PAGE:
Brigitte Bardot was the “locomotive of women’s history”? It sounds like something Roger Vadim concocted to promote a movie. Actually, Simone de Beauvoir said it in a 1959 essay titled Brigitte Bardot and the Lolita Syndrome. Simone explained, “ She has no idea what her rights or her duties could be. She follows her inclinations. She eats when she’s hungry and makes love as simply… A saint would sell his soul to the devil to see Bardot dance.”
PARIS — Brigitte Bardot, the 1950s sex goddess who became a feminist icon and symbol of sexual liberation, turns 75 on Monday with her native France at her feet and a very first exhibition in her honour.
Now a virtual recluse who walks on crutches because of arthritis, Bardot will neither attend the Tuesday launch of the giant exhibit — Brigitte Bardot: The Carefree Years — nor appear on camera.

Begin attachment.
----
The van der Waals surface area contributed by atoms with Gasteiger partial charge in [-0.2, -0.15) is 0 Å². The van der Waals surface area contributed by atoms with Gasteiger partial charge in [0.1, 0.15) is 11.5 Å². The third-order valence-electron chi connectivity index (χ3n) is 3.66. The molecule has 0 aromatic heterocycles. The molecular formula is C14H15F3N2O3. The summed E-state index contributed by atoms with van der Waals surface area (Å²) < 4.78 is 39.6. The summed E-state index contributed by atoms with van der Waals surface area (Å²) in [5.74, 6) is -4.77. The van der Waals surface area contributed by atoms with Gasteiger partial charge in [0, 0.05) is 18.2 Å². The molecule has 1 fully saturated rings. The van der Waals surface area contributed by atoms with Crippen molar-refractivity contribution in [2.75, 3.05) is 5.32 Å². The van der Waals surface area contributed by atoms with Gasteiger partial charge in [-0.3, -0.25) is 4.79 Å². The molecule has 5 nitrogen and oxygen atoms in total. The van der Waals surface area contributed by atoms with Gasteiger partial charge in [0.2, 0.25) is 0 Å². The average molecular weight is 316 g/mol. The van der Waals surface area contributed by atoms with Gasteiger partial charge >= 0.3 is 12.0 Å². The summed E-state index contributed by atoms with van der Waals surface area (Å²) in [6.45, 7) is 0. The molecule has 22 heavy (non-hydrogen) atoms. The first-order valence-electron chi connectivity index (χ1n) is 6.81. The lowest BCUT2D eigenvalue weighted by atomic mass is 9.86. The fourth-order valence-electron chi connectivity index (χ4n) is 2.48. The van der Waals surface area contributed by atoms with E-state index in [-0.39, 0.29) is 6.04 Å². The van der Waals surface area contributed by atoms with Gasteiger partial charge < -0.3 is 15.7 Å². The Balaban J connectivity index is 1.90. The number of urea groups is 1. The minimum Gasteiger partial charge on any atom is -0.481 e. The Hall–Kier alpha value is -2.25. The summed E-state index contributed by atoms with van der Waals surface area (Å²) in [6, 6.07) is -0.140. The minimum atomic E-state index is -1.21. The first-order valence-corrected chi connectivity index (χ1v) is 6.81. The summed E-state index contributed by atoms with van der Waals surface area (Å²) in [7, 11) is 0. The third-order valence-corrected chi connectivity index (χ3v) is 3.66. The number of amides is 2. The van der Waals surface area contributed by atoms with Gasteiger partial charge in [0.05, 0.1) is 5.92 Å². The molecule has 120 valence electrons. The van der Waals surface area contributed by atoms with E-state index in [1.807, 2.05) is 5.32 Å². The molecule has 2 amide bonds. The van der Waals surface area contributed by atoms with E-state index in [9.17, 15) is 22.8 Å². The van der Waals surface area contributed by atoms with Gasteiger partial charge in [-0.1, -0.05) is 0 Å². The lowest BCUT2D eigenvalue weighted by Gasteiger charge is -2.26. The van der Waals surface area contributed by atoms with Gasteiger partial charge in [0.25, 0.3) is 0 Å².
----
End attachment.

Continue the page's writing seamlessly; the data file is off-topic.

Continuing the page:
But in a voiced comment on French television she said: “I am proud to have an exhibition, to be recognised for what I’ve done with my life.”
One of the 20th century’s last living icons, the little girl who loved stuffed animals and ballet dancing grew up to become a cult figure of freedom.
From teen idol to fashion goddess to sex bomb, Bardot wound up embodying the spirit of the times — the empowerment of women and the tide of sexual liberation. Read more.
She certainly had an impact on me at an impressionable age. I’m not prepared to say where memoir ends and fiction begins, but my vocation as poet and orator was inspired by Brigitte Bardot & Her Bikini.